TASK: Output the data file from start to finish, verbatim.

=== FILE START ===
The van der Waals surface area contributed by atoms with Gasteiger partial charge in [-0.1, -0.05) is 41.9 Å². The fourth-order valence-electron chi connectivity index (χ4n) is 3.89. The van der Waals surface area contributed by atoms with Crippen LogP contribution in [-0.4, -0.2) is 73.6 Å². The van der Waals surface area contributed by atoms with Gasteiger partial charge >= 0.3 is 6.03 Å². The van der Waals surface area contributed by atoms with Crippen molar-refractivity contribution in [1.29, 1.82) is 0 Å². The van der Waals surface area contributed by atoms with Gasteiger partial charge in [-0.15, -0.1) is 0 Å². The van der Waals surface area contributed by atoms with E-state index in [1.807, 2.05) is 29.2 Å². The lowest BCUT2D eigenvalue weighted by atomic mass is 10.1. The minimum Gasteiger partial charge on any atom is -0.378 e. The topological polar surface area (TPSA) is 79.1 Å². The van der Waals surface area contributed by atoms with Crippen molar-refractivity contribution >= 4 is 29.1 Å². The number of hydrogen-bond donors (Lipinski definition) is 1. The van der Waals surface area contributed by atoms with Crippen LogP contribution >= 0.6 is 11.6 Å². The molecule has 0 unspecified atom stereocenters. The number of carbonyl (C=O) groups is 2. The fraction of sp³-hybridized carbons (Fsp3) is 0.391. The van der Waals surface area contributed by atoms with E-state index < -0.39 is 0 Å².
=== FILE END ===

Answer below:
The van der Waals surface area contributed by atoms with Gasteiger partial charge in [-0.1, -0.05) is 41.9 Å². The fourth-order valence-electron chi connectivity index (χ4n) is 3.89. The van der Waals surface area contributed by atoms with Crippen LogP contribution in [-0.4, -0.2) is 73.6 Å². The van der Waals surface area contributed by atoms with Gasteiger partial charge >= 0.3 is 6.03 Å². The van der Waals surface area contributed by atoms with Crippen molar-refractivity contribution in [1.29, 1.82) is 0 Å². The van der Waals surface area contributed by atoms with Gasteiger partial charge in [-0.15, -0.1) is 0 Å². The van der Waals surface area contributed by atoms with E-state index in [1.807, 2.05) is 29.2 Å². The lowest BCUT2D eigenvalue weighted by atomic mass is 10.1. The minimum Gasteiger partial charge on any atom is -0.378 e. The topological polar surface area (TPSA) is 79.1 Å². The van der Waals surface area contributed by atoms with Crippen molar-refractivity contribution >= 4 is 29.1 Å². The number of hydrogen-bond donors (Lipinski definition) is 1. The van der Waals surface area contributed by atoms with Crippen LogP contribution >= 0.6 is 11.6 Å². The molecule has 0 unspecified atom stereocenters. The number of carbonyl (C=O) groups is 2. The fraction of sp³-hybridized carbons (Fsp3) is 0.391. The van der Waals surface area contributed by atoms with E-state index < -0.39 is 0 Å².